BACKGROUND AND PURPOSE: Neuroimaging methods have been used to improve our understanding of the topographic organization of the brain. In our study, proton 1H-MR spectroscopic imaging was used to evaluate frontal lobe function. The goal was to determine the relationship between neuropsychological measures of frontal lobe function and levels of a surrogate neuronal marker, N-acetylaspartate (NAA), in typically developing healthy children and adolescents. MATERIALS AND METHODS: Fifty-one healthy children (25 girls; 6.2-18.3 years of age; mean age, 12.3 ± 3.6 years) were examined. All children completed a neuropsychological assessment including measures of attention, executive function, memory, language, and visual and motor skills. 1H-MR spectroscopic imaging was performed by using a multisection spin-echo sequence at 1.5T. General linear model analysis of covariance was used to examine the relationship between the neuropsychological test scores and NAA/creatine (Cr) ratios, controlling for age and sex. RESULTS: A positive relationship between frontal lobe white matter NAA/Cr ratio and performance on 2 neuropsychological tests associated with frontal lobe function was detected. The Purdue Pegboard right-hand scores were higher with increasing NAA/Cr in the left frontal white matter (P = .047), and Stanford-Binet-IV "Bead Memory" scores improved with increasing NAA/Cr ratio in the right frontal white matter (P = .032). CONCLUSIONS: An association between frontal white matter NAA/Cr ratios and 1) measures of manual speed and dexterity, and 2) visual working memory was detected. Our data may provide a quantitative basis for assessment of frontal lobe impairments in disease states.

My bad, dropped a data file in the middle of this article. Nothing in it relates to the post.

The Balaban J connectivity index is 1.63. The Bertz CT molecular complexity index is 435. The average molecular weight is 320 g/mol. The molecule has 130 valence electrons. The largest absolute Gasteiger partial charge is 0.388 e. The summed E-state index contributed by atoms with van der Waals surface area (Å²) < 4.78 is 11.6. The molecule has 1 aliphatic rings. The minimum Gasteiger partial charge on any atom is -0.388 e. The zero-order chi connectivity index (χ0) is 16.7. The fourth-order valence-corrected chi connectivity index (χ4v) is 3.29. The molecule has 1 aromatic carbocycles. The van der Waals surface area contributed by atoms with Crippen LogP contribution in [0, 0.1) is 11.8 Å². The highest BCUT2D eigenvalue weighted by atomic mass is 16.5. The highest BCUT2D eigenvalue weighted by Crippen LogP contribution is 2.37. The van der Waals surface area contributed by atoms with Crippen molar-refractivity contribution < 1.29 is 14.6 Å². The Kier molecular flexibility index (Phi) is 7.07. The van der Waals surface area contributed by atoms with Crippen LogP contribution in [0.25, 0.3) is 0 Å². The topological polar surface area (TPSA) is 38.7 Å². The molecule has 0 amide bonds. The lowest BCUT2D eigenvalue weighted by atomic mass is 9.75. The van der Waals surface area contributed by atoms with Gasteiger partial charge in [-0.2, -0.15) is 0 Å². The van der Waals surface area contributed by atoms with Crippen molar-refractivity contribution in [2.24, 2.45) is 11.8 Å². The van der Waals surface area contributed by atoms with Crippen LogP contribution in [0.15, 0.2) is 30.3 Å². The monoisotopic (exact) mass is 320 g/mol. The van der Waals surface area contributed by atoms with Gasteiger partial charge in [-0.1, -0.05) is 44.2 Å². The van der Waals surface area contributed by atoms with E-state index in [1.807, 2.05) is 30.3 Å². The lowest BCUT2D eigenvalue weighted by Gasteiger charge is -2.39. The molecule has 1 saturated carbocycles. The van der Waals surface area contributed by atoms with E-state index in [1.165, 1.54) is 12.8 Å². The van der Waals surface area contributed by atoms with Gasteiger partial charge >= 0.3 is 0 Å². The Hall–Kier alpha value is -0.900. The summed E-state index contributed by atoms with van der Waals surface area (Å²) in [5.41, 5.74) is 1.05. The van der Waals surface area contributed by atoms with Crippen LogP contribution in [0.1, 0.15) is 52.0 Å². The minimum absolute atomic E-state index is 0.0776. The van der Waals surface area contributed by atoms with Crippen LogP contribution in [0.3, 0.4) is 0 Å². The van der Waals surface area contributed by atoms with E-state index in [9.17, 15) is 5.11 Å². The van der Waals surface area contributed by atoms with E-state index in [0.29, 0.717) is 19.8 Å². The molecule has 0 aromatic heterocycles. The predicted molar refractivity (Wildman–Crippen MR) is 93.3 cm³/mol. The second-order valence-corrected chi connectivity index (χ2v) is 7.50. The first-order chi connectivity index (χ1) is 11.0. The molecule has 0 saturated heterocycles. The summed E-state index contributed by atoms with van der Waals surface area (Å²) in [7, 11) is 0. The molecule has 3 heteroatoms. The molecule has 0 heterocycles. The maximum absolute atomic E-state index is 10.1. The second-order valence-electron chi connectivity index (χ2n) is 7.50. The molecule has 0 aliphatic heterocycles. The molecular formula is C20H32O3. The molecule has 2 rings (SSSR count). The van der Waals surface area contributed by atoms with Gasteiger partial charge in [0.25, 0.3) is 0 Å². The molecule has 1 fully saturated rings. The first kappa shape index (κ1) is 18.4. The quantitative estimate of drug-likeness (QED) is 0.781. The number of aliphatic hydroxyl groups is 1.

ASJC Scopus subject areas
- Clinical Neurology
- Radiology Nuclear Medicine and imaging